$\newcommand{\C}{\mathbb{C}} \newcommand{\U}{\mathbb{U}} \newcommand{\Z}{\mathbb{Z}} \newcommand{\R}{\mathbb{R}} \newcommand{\Q}{\mathbb{Q}}$ Let $F$ be a number field.

Let $\chi\colon \mathbb{A}_F^\times/F^\times \to \C^\times$ be a Hecke character with local components $\chi_v$ for each place $v$ of $F$. When $v$ is an archimedean place, then there are $m_v\in\Z$, $\sigma_v,\varphi_v\in\R$ such that for all $x\in F_v^\times$, $$ \chi_v(x) = \left(\frac{x}{|x|}\right)^{m_v}|x|^{\sigma_v+i\varphi_v}. $$ Recall that $\chi$ is algebraic if for every archimedean place $v$ the local component $\chi_v$ is a rational function, i.e. if there exists integers $p_v,q_v\in\Z$ such that $$ \chi_v(x) = x^{p_v}\bar{x}^{q_v}. $$ We understand well when algebraic characters exists: up to a finite order character, they factor through the norm to the maximal CM subfield of $F$ (or to $\Q$ if there is no CM subfield).

For an algebraic character, all $\varphi_v = 0$, and up to finite index and multiplication by a power of the norm this characterises algebraic characters.

Now let $\Sigma$ be a subset of the set of archimedean places of $F$.

Does there exist Hecke characters as above such that $\varphi_v=0$ if and only if $v\in\Sigma$?

If $|\Sigma|\le 1$ then you can obtain such characters by multiplying any Hecke character by a suitable power of the norm.

If $\Sigma$ is the set of all archimedean places, we know the answer by the usual theory of algebraic characters.

Otherwise, since I do not see an obvious reason why such characters should exist, the "obvious guess" is that they do not. Is it true?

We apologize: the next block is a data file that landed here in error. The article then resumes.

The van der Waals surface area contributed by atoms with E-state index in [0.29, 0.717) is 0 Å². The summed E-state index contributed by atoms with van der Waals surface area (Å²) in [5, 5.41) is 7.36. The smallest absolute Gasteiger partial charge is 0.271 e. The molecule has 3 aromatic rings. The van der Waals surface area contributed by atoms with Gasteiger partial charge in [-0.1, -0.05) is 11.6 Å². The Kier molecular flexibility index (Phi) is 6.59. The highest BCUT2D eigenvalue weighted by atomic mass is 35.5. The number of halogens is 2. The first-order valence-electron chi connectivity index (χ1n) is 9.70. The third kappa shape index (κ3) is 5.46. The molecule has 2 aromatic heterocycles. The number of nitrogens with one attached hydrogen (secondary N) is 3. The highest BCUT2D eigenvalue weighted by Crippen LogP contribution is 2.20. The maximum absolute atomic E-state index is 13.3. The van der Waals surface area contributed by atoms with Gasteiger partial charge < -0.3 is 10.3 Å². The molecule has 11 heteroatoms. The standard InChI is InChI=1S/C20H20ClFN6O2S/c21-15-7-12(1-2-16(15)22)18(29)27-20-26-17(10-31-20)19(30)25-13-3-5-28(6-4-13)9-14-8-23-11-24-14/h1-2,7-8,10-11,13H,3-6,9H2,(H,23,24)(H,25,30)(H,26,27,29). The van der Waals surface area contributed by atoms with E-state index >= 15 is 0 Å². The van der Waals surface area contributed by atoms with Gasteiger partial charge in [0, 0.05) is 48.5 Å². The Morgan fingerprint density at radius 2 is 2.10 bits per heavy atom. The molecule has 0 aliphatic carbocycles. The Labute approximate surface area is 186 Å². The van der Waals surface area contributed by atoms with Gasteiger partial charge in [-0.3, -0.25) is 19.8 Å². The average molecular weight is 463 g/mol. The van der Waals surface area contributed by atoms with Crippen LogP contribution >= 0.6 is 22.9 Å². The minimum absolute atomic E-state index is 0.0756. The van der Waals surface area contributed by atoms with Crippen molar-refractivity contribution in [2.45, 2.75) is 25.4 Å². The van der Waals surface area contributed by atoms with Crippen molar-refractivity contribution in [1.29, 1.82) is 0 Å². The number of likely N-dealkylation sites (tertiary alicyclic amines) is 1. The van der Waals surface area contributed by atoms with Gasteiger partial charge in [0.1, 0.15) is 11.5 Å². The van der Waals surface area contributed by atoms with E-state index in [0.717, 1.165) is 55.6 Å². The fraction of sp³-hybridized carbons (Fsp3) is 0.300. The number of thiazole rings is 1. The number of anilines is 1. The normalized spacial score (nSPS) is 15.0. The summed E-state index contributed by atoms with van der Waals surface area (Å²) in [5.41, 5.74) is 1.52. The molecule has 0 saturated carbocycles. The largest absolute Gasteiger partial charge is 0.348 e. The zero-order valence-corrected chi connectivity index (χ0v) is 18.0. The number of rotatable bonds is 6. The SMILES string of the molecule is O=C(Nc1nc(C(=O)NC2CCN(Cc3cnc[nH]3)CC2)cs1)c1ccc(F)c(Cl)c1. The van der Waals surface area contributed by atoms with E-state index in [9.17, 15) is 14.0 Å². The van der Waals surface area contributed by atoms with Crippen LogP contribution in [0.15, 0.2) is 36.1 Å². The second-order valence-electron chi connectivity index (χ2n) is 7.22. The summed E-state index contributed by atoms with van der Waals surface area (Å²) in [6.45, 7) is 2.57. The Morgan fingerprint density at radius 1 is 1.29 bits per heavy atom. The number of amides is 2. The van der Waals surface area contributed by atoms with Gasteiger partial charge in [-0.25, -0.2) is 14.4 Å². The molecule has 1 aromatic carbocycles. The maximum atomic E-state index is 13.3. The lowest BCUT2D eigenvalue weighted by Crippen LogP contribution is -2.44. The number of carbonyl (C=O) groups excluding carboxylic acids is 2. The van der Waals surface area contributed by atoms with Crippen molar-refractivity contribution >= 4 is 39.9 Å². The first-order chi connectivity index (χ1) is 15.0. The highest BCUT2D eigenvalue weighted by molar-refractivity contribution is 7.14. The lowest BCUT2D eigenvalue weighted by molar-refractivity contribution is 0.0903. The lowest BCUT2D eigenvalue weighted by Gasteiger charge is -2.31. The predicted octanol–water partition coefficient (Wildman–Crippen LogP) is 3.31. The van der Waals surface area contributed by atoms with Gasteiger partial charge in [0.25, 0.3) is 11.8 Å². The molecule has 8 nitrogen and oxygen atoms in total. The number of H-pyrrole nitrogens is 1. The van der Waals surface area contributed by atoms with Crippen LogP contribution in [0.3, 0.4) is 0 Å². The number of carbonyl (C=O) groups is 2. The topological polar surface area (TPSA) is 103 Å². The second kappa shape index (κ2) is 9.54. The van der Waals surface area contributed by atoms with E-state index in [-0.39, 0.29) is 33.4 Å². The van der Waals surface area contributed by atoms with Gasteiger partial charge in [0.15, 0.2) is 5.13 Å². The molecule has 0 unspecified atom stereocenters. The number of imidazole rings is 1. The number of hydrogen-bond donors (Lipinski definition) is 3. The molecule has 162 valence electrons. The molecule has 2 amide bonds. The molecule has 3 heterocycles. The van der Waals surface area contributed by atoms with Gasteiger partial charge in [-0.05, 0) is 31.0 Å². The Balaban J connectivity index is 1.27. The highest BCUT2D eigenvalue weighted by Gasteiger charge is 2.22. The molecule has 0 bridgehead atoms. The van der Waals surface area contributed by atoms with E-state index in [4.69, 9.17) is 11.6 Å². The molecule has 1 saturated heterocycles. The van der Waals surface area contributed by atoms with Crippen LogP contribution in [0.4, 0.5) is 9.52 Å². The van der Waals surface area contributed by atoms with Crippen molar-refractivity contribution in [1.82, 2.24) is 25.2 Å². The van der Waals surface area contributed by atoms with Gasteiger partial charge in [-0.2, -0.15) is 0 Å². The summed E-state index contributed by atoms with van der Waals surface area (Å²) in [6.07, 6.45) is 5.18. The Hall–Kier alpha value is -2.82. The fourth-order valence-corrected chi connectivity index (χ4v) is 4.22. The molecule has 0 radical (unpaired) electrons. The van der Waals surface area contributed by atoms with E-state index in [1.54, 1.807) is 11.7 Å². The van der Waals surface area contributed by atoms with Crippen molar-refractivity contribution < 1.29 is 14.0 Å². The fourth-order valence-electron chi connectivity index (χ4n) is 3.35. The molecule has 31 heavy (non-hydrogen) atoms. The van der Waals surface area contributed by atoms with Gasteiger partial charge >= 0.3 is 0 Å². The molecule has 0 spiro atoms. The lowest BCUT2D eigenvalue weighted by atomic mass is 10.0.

I was able to rule out a couple more cases in an ad-hoc way, and it seems to quickly involve transcendence problems.


1 Answer 1


Yes, such partially algebraic characters exist. This is proved in Section 5.6 (Section 5.5 in the published version) of my paper with Pascal Molin Computing groups of Hecke characters.

Let me repeat the construction here: assume $F$ is a quadratic extension of another number field $F_0$, let $\sigma$ be the nontrivial automorphism of $F/F_0$, and let $R$ be the set of complex places of $F$ that restrict to a real place of $F_0$. Then every $\chi$ in the $-1$ eigenspace of $\sigma$ modulo torsion satisfies $\varphi_v = 0$ for all $v\in R$. If $F$ is not CM then it is easy to prove with the Artin-Weil theorem that for some of these characters there will also exist a complex place $v$ such that $\varphi_v\neq 0$.

However, I don't know if every partially algebraic Hecke character has to come from this construction. Contrary to the case of algebraic characters, it does not seem to follow from Galois theory alone.


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